Thursday, 4 December 2003

The Doomsday Machine

by John Chuckman

It occurred to me to write a satire about Osama and the boys sitting around in the mountains somewhere holding a conference about the worst possible damage they could inflict on the United States and deciding that it would be whatever act got Bush re-elected.

But retired American General Tommy Franks came along and spoiled the fun. General Franks has followed the advice of the fictional Doctor Strangelove by announcing to the world what he believes will happen if the United States is attacked by terrorists using strategic weapons: he says Americans will scrap the Constitution and set up a military government... If you recall the bitter and hilarious Cold War film, Dr. Strangelove, there is a scene where the Soviet ambassador puts down the phone to Moscow, groaning about "The fools, oh, the mad fools," and then informs the American President and Pentagon brass for the first time of the Doomsday Machine. The Doomsday Machine, he explains to those gathered in a desperate effort to stop an unauthorized attack launched by a lunatic American wing commander, is an automated device that, once set, cannot be prevented from responding to any attack by releasing an earth-straddling cloud of deadly radiation.

Doctor Strangelove, a character based on captured scientists and others from Nazi Germany who rose to high places in the American government during the Cold War, shrieks from his wheelchair, struggling to control the tendency of his right arm to rise in the Hitler salute, what is the good of such a deterrent if no one is told about it?

Indeed, so General Franks has warned us. Considering the wholesale insanity we've witnessed since 9/11, there is little reason to doubt the general's judgment.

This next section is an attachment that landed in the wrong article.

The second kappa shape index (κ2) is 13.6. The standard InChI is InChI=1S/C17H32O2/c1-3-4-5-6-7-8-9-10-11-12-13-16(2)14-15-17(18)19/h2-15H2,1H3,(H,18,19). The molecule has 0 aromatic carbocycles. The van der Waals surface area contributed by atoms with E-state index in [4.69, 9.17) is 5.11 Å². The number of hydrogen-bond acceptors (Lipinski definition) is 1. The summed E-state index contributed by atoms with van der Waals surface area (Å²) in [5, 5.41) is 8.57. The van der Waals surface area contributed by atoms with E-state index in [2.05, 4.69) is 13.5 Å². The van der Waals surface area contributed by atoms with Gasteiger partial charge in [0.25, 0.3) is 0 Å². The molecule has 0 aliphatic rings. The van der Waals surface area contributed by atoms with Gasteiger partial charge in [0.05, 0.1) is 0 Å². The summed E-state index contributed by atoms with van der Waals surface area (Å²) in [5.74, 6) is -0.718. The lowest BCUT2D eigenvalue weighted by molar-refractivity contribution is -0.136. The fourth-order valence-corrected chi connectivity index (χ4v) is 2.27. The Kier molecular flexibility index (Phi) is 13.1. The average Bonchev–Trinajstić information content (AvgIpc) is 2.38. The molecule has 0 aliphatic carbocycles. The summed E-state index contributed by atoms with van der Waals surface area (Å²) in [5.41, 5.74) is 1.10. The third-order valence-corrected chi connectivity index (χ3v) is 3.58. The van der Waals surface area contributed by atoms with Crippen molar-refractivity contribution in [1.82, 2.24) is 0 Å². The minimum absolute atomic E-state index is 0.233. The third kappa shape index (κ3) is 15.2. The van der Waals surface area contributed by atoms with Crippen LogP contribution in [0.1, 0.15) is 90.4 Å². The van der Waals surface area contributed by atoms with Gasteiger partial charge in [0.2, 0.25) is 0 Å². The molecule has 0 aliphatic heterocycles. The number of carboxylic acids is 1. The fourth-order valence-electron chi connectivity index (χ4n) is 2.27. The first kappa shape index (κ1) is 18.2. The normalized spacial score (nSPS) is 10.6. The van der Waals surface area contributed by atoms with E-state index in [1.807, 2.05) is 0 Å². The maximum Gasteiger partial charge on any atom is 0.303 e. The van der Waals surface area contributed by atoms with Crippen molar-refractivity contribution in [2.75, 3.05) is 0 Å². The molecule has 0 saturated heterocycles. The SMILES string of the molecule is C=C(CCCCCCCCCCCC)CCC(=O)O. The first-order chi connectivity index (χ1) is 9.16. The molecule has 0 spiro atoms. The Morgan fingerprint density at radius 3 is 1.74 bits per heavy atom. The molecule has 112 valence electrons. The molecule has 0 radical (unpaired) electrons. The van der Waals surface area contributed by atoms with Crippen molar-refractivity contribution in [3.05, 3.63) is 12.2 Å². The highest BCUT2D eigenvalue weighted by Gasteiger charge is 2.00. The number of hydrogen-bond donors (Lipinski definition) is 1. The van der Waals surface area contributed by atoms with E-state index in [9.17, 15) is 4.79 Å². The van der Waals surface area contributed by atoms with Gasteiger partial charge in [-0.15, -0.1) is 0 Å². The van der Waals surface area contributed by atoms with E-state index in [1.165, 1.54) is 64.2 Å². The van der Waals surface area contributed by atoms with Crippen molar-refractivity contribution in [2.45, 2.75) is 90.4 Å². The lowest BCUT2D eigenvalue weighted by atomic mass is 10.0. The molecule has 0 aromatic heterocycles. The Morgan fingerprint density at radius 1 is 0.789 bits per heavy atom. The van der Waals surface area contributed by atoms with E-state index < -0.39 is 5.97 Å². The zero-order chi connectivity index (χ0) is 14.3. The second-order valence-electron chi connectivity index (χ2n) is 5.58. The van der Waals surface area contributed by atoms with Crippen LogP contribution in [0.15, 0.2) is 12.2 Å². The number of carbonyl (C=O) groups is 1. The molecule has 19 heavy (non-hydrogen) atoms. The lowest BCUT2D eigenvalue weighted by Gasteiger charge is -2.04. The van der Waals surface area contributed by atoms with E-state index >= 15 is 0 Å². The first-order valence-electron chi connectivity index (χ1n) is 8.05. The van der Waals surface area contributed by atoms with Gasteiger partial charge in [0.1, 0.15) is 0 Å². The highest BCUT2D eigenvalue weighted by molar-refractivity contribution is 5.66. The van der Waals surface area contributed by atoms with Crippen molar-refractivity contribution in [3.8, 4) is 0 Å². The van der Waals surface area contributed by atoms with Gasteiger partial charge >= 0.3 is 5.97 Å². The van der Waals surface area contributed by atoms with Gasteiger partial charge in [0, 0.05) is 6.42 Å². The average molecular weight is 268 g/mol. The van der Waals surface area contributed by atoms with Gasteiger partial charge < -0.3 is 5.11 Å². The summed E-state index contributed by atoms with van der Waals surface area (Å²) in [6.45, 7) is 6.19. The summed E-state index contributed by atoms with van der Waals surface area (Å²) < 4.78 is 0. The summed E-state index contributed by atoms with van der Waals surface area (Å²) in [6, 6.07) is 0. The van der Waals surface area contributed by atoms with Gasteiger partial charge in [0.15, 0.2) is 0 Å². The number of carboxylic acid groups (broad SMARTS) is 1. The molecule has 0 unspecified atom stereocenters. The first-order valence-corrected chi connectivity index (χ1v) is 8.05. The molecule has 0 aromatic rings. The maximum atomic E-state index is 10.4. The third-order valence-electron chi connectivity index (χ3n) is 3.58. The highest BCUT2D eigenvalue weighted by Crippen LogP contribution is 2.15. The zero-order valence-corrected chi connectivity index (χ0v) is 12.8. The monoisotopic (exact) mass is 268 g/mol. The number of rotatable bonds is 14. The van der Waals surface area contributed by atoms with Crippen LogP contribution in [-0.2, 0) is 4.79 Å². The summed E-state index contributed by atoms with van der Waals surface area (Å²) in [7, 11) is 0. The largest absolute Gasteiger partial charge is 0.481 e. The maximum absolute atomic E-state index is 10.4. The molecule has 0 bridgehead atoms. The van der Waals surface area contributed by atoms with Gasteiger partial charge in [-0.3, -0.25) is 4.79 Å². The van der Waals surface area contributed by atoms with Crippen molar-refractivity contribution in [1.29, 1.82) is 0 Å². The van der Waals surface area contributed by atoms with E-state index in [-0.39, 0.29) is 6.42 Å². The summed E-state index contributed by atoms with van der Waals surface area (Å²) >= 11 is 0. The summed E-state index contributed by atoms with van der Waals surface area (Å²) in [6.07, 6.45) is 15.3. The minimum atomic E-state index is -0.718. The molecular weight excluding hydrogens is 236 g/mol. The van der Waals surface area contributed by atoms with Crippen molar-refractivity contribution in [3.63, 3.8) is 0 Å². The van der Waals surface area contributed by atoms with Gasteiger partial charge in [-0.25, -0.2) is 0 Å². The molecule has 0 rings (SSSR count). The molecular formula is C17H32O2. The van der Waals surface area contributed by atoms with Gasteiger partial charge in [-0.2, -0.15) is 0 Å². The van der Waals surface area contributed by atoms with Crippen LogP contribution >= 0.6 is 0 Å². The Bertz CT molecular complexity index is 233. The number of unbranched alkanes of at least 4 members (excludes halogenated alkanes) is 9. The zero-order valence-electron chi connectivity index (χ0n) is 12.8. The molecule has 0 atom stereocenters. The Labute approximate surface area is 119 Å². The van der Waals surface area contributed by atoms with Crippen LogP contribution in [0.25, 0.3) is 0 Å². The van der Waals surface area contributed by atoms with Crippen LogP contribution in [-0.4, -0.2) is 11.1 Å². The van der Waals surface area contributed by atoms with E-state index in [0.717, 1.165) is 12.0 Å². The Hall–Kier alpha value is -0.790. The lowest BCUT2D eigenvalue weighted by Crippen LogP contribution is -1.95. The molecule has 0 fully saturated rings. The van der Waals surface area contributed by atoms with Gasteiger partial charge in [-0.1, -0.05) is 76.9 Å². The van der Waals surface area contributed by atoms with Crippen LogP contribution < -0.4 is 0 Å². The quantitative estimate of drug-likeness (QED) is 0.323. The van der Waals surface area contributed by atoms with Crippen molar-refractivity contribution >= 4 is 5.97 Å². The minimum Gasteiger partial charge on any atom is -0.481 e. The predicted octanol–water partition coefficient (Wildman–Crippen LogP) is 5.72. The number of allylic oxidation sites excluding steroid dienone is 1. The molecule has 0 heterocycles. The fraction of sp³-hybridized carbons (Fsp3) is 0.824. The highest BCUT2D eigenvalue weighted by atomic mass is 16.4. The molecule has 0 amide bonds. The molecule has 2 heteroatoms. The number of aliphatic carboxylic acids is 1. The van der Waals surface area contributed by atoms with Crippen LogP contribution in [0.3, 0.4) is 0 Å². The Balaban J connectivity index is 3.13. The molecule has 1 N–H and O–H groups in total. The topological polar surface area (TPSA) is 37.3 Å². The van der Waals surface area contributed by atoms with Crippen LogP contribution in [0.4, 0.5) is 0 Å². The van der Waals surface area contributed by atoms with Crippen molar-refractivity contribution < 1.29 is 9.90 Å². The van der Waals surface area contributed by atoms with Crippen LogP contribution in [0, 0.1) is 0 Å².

Many Americans would not be frightened by the idea of military government. After all, they receive a steady diet of sappy stuff about "our boyz." But if you look at what the boys have been doing lately in Iraq and recall the atrocities of Vietnam, any warm, cozy expectation of being ruled by the likes of Jimmy Stewart in khakis vanishes.

For many reasons, democracy always has had a tenuous hold in America. Its history as a democracy where almost everyone can vote only goes back several decades, and as we saw in Florida during the last presidential election, that basic principle is not yet firmly entrenched. The adolescent nature of much of American culture - exhibited in a thousand ways from endless movies about muscle-bound superheroes to the flag-waving spectacles made of football games - reveals an attraction to fascism, fascism being merely an adult form of adolescent fantasies about power.

It is not difficult at all to imagine democracy's hold being quickly snapped, especially where dark, exaggerated fears are involved, such fears also being a prominent feature of American culture. Consider the millions of Christian fundamentalists who fervently embrace the notion that earth faces imminent destruction in an Armageddon. Just a few years ago, as the calendar turned to the year 2000, millions of secular crackpots, the militia/survivalist types, stocked ammunition and freeze-dried rations in a modern-day repeat of the fallout shelter lunacy of the 1950s. There have been countless gatherings on mountaintops to await the "end of time" and many bizarre mass suicides. America, reflecting its unpleasant Puritan heritage, almost certainly leads the advanced world in holding to voodoo-like fears.

The impact of an American military government on the world would be incalculable. Treaties, agreements, diplomatic conventions all might effectively be suspended since it is the Constitution that gives foreign treaties their primacy in law within the United States. International borders effectively could be erased since few are in a position to prevent the American military's taking whatever arbitrary measure it pleases. The United Nations might well be dismissed as an unnecessary expense and a security risk.

Huge, destabilizing uncertainties would be introduced into world markets. The flow of international capital would be affected. A world depression could easily be induced. After all, it was poorly-considered American law, the Smoots-Hawley Tariff, that helped create the Great Depression.

The military-service draft would certainly be re-introduced.

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